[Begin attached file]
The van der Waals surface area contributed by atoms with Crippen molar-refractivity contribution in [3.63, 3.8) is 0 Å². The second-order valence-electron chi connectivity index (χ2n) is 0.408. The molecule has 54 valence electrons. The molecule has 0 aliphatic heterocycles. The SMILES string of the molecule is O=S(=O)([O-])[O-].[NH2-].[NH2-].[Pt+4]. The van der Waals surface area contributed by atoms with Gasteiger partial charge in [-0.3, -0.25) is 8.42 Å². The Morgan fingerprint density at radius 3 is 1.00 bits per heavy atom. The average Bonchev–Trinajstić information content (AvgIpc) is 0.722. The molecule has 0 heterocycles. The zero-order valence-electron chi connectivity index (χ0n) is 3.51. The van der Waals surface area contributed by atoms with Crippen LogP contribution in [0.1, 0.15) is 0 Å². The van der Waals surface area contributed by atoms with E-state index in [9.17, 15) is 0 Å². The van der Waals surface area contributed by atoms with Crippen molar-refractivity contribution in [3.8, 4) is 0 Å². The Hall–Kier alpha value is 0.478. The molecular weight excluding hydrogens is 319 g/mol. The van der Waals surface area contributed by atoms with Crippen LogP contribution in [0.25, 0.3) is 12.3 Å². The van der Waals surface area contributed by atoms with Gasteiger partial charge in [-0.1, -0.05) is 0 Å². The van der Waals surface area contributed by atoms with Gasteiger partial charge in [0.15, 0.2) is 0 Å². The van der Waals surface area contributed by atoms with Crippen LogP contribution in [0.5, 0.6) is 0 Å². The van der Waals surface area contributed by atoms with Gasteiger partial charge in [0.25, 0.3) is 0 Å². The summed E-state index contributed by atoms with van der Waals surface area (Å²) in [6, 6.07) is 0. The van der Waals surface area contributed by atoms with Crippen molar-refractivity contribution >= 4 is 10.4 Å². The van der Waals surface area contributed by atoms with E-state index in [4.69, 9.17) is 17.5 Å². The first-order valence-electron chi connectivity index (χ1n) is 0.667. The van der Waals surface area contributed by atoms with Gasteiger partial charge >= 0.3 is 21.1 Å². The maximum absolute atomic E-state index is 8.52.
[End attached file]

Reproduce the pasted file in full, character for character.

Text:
The van der Waals surface area contributed by atoms with Crippen molar-refractivity contribution in [3.63, 3.8) is 0 Å². The second-order valence-electron chi connectivity index (χ2n) is 0.408. The molecule has 54 valence electrons. The molecule has 0 aliphatic heterocycles. The SMILES string of the molecule is O=S(=O)([O-])[O-].[NH2-].[NH2-].[Pt+4]. The van der Waals surface area contributed by atoms with Gasteiger partial charge in [-0.3, -0.25) is 8.42 Å². The Morgan fingerprint density at radius 3 is 1.00 bits per heavy atom. The average Bonchev–Trinajstić information content (AvgIpc) is 0.722. The molecule has 0 heterocycles. The zero-order valence-electron chi connectivity index (χ0n) is 3.51. The van der Waals surface area contributed by atoms with Crippen LogP contribution in [0.1, 0.15) is 0 Å². The van der Waals surface area contributed by atoms with E-state index in [9.17, 15) is 0 Å². The van der Waals surface area contributed by atoms with Crippen molar-refractivity contribution in [3.8, 4) is 0 Å². The Hall–Kier alpha value is 0.478. The molecular weight excluding hydrogens is 319 g/mol. The van der Waals surface area contributed by atoms with Crippen LogP contribution in [0.25, 0.3) is 12.3 Å². The van der Waals surface area contributed by atoms with Gasteiger partial charge in [-0.1, -0.05) is 0 Å². The van der Waals surface area contributed by atoms with Gasteiger partial charge in [0.15, 0.2) is 0 Å². The van der Waals surface area contributed by atoms with Crippen LogP contribution in [0.5, 0.6) is 0 Å². The van der Waals surface area contributed by atoms with Gasteiger partial charge in [0.25, 0.3) is 0 Å². The summed E-state index contributed by atoms with van der Waals surface area (Å²) in [6, 6.07) is 0. The van der Waals surface area contributed by atoms with Crippen molar-refractivity contribution >= 4 is 10.4 Å². The van der Waals surface area contributed by atoms with E-state index in [4.69, 9.17) is 17.5 Å². The first-order valence-electron chi connectivity index (χ1n) is 0.667. The van der Waals surface area contributed by atoms with Gasteiger partial charge >= 0.3 is 21.1 Å². The maximum absolute atomic E-state index is 8.52.